Lighthouses appear on coastlines throughout the Great Lakes and beyond. This lesson will introduce students to the phenomena of light intensity and the inverse-square law that governs it by helping them understand how a lighthouse functions to light the way for ships and boats. Plus help your young learners imagine what it would have been like to be a lighthouse keeper!
- Know some of the history of Great Lakes lighthouses
- Understand the difference between light intensity and luminosity, as well as the inverse-square law of light intensity
- Be able to explain how lighthouses provide a lightsource for boats and ships on the waters nearby, and how that lightsource changes with distance
View the entire lesson plan including teacher background information, worksheets and more below or download for free here.
This activity is a video discussion of a Great Lakes Now episode segment that discusses the restoration of
Spectacle Reef Lighthouse. During the video students need to jot down four things they took away from it.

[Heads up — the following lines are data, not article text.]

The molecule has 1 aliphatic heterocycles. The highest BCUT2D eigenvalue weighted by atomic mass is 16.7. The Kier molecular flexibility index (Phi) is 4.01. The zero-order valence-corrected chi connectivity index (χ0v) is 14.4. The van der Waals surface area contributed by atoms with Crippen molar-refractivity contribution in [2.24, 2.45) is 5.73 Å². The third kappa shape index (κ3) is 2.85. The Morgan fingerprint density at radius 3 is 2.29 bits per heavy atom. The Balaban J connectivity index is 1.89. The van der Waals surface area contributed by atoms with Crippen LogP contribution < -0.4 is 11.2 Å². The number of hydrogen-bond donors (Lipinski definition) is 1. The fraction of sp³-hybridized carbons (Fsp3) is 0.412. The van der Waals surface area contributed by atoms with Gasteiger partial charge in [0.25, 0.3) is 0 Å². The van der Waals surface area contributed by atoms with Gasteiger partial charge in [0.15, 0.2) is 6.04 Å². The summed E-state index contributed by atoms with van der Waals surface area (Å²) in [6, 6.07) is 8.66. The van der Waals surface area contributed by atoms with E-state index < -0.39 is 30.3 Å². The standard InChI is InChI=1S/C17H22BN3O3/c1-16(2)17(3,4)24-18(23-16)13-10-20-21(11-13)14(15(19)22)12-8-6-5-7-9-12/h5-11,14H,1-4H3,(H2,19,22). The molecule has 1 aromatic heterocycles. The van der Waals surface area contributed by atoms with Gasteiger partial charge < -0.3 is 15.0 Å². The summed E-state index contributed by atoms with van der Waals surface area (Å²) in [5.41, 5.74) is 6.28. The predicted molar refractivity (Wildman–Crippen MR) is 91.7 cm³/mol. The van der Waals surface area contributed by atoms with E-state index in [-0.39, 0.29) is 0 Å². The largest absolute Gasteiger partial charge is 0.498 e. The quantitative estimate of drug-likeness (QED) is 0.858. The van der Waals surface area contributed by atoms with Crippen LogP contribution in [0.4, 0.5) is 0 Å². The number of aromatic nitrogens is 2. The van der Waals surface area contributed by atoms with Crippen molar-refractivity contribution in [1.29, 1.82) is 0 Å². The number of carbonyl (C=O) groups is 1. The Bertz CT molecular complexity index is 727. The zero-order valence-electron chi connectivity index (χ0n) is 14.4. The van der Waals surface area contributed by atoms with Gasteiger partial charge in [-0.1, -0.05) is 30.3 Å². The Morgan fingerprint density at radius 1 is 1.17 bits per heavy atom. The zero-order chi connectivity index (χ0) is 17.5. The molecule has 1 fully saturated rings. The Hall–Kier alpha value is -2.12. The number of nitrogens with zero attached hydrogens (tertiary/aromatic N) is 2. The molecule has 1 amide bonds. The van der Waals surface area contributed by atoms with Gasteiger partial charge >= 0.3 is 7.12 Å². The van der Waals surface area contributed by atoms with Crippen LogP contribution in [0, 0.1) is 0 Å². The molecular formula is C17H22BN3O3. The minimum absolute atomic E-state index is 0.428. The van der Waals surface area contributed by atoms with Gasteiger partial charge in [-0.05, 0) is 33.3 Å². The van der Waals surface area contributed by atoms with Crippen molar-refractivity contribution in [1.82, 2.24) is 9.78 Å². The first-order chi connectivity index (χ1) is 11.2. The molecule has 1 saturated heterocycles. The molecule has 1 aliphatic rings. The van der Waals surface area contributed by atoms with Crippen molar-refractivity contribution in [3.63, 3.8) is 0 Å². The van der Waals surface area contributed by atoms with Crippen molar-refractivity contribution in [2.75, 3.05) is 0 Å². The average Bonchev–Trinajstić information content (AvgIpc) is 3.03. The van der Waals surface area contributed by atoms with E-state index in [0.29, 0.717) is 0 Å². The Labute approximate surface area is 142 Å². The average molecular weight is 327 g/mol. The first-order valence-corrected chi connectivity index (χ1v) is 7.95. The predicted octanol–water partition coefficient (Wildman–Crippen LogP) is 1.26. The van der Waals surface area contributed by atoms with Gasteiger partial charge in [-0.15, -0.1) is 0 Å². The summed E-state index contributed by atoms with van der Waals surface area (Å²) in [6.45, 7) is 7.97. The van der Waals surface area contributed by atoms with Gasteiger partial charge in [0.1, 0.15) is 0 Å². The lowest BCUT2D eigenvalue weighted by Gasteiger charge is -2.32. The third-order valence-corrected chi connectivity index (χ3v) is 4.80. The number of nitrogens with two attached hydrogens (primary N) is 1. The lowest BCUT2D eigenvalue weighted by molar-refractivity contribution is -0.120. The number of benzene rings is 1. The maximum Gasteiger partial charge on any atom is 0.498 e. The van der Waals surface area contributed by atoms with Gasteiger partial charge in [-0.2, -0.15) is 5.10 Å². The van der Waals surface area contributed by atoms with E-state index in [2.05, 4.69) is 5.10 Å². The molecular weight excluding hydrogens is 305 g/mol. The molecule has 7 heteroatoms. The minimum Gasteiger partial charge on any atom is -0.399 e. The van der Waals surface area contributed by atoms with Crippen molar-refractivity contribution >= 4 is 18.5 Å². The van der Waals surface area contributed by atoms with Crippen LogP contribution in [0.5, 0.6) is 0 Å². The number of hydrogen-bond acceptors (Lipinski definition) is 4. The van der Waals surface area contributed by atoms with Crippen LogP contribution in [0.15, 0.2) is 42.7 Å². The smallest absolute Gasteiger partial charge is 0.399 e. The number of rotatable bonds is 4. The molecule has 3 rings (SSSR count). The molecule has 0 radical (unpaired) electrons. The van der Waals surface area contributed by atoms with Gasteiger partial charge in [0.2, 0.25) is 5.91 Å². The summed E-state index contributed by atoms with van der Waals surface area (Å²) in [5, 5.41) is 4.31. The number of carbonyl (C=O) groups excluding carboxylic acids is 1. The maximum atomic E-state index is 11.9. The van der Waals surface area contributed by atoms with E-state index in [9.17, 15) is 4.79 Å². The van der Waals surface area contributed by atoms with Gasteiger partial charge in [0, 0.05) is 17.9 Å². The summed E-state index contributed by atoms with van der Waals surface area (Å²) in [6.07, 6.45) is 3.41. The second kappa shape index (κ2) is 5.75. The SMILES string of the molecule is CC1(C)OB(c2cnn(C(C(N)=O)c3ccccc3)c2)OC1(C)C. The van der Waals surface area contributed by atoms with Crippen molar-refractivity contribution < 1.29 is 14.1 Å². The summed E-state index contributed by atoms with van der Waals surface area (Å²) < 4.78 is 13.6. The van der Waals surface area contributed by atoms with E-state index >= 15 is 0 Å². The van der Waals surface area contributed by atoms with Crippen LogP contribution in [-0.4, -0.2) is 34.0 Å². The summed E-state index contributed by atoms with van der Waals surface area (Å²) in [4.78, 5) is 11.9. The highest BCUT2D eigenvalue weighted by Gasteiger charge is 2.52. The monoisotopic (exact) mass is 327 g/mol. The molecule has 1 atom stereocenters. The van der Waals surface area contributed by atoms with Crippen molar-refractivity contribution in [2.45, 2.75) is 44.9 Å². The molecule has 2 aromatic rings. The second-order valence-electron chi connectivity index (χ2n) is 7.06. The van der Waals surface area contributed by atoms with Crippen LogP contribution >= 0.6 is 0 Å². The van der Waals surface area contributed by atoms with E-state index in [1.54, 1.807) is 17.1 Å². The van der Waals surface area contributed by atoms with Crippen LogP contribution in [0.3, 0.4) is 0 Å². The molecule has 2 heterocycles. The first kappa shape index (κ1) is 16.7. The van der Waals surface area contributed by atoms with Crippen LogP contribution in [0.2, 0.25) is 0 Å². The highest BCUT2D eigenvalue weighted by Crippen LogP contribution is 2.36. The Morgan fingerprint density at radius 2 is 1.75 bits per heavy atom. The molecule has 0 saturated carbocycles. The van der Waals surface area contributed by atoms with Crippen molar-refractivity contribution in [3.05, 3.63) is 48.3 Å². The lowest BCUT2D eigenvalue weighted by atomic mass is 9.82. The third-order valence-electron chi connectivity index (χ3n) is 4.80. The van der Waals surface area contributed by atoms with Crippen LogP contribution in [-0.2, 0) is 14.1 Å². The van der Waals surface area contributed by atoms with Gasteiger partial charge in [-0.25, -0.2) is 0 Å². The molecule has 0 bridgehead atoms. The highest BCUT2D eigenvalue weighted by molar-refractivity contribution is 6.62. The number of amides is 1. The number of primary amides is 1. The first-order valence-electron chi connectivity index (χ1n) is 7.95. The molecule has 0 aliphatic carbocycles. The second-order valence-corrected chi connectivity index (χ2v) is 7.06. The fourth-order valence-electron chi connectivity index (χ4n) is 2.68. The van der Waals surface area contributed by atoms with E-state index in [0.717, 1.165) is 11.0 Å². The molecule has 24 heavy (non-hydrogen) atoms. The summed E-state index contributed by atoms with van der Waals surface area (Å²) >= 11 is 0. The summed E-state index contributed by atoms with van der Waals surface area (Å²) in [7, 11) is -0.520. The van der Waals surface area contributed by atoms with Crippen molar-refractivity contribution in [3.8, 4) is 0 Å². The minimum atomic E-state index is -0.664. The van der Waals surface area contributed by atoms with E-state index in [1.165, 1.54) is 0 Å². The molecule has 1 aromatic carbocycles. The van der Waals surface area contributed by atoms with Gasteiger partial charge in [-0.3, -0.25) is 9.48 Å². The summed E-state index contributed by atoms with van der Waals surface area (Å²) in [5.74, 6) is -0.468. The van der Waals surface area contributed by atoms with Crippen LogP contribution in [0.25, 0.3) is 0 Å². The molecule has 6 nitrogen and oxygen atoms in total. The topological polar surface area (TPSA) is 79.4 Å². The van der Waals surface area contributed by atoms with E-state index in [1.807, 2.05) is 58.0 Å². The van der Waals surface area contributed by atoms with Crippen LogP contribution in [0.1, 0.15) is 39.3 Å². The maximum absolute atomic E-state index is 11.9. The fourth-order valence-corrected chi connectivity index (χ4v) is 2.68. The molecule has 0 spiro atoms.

This activity aims to provide students an understanding of what it’s like to live in a lighthouse—and what lighthouse keepers have experienced throughout the history of active lighthouses in the Great Lakes.
The purpose of this experiment is for students to model how light reaches boats from a lighthouse at different distances. They will change the distance from a light source and measure the area illuminated, which they will correlate to light intensity, at each distance.
The purpose of this activity is for students to create a model that will communicate how lighthouses function to light the way for ships and boats.
Check out Great Lakes Now’s segment on lighthouses and the other segments featured in Episode 2201: Restore, Release on this month’s landing page.
If you use this lesson or any of its activities with your learners, we’d love to hear about it! Contact us with any feedback or questions at: GreatLakesNow@DPTV.org